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‘Good Debt’ vs. ‘Bad Debt’
Is there such a thing as good debt?
The answer to that question depends on whom you ask. By and large, however, financial experts seem to agree that there are some forms of good debt.
Most often, it’s debt that helps you to amass valuable assets that will grow in value, or debt that will somehow boost your overall income or wealth. Bad debt, on the other hand, does just the opposite, adding little value to your long-term prosperity, sometimes even diminishing it.
Here’s your go-to guide detailing exactly what types of debt fall into each category, according to personal finance experts from across the country.
What Is Good Debt?
If there truly is such a thing as good debt, it’s debt that results in more personal wealth, according to experts.
Among the most popular examples are mortgages, which help fix your housing costs and gradually build your net worth, and student loans used to finance higher education or professional certification which, if all goes well, can open the door to higher-paying jobs and an increase in lifetime earnings.
“Good debt is debt used to acquire assets. It’s that simple,” says Byron Tully author of The Old Money Book and Old Money, New Woman: How To Manage Your Money and Your Life. “The definition of an asset is something that’s going to put money in your pocket each month or appreciate in value over time.”
A mortgage is viewed in a positive light because, ideally, the property increases in value while you own it — or better yet, generates rental income, says Tully.
Higher education, meanwhile, should help you qualify for better jobs and result in a higher quality of life, Tully continued.
Good debt, he added, can also take the form of an investment in an existing business, either as a partner or in the form of stocks, which would pay you dividends.
Need still more help determining whether the debt you’re about to take on is good or bad?
Mike Pearson, founder of Credit Takeoff, a personal finance site that helps people improve their credit, suggests asking yourself this question: “Does it give me the chance to provide a positive return on investment?”
“When you look at debt through that lens, it makes it much easier to figure out if it’s ‘good’ or ‘bad,’” says Pearson, who, like Tully, suggests mortgages and student loans are the types of debt that fall into the good column.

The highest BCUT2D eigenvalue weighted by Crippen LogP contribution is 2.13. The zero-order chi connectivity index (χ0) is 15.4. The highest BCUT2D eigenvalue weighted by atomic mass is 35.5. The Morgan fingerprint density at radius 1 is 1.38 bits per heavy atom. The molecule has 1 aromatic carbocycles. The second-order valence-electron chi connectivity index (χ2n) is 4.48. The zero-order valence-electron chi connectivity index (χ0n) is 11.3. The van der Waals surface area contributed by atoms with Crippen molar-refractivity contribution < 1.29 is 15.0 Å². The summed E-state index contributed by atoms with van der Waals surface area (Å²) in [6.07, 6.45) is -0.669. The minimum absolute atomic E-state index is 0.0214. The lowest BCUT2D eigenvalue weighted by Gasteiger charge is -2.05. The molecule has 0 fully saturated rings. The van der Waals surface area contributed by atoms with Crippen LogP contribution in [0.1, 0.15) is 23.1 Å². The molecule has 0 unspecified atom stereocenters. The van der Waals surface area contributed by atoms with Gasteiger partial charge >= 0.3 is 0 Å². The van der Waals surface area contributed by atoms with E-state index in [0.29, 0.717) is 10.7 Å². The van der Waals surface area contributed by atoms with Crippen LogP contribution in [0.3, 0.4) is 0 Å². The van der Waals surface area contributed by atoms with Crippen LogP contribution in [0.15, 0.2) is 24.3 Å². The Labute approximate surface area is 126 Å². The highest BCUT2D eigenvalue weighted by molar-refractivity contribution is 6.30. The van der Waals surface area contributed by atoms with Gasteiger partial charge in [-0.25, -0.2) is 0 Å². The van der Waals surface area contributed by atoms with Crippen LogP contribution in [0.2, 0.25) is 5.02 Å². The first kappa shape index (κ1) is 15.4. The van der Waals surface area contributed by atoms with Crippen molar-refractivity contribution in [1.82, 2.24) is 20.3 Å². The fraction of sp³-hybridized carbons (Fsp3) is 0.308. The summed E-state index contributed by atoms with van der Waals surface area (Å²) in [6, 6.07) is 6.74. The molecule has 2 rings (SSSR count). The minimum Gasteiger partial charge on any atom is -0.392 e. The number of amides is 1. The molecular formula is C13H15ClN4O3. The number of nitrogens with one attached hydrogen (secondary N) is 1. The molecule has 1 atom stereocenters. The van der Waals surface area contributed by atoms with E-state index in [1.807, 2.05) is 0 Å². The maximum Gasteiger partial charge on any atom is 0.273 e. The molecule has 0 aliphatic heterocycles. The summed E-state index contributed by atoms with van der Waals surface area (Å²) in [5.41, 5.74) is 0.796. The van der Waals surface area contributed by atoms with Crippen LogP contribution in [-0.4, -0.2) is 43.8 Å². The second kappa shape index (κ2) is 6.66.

To this list Pearson adds small business loans, which could also potentially end up increasing your wealth over the long run if your business becomes successful and revenue generating. However, Pearson adds an important caveat.
“The thing to keep in mind about these ‘good debts’ is that there’s no guarantee it will end up being a good investment,” he explained. “You may end up getting poor grades in school and never land that six-figure job; you may never end up getting that promotion at work despite the certification; you may end up losing money on your home or your small business may go under after six months.”
The Parameters for Healthy Debt
Kevin Gallegos, a senior vice president at Freedom Debt Relief, suggests it’s a good idea to view potentially good debt, which he calls “healthy” or “productive” debt, with strict parameters. All healthy or productive debt must meet several qualifying criteria, he says.
“The debt must be limited, without the ability to continue increasing. In contrast, a revolving account, such as a credit card, is not limited, and increases as you put more charges on it,” explained Gallegos.
The debt’s interest rate must be stable, at a reasonable, predictable level, he adds. In addition, the debt must have regular payment amounts that are manageable within a budget, and paid on time to avoid late fees and penalty interest-rate increases, Gallegos continues.
“The debt must have been acquired for a purpose that an average person would say was sensible. A good test is whether you will be able to remember in six months why you have the debt – coffee drinks or music downloads usually can’t pass this test,” he says.
And finally, as our other experts have suggested, the debt should be incurred for something that’s likely to appreciate, such as a home or a business.
What Is Bad Debt?
Bad debt is often tied to items that provide instant gratification, and offer little or no long-term value or financial return.
“[Bad debt] is consumer debt acquired by purchasing material possessions which depreciate in value as soon as they’re purchased, such as clothes,” said Tully. It also includes debt incurred by purchasing things that have no value once they’re paid for, he says. “This includes debt from restaurants and nightclubs, as well as other forms of entertainment,” Tully says — all of which are fine, he adds, as long as they’re paid for with money you already have.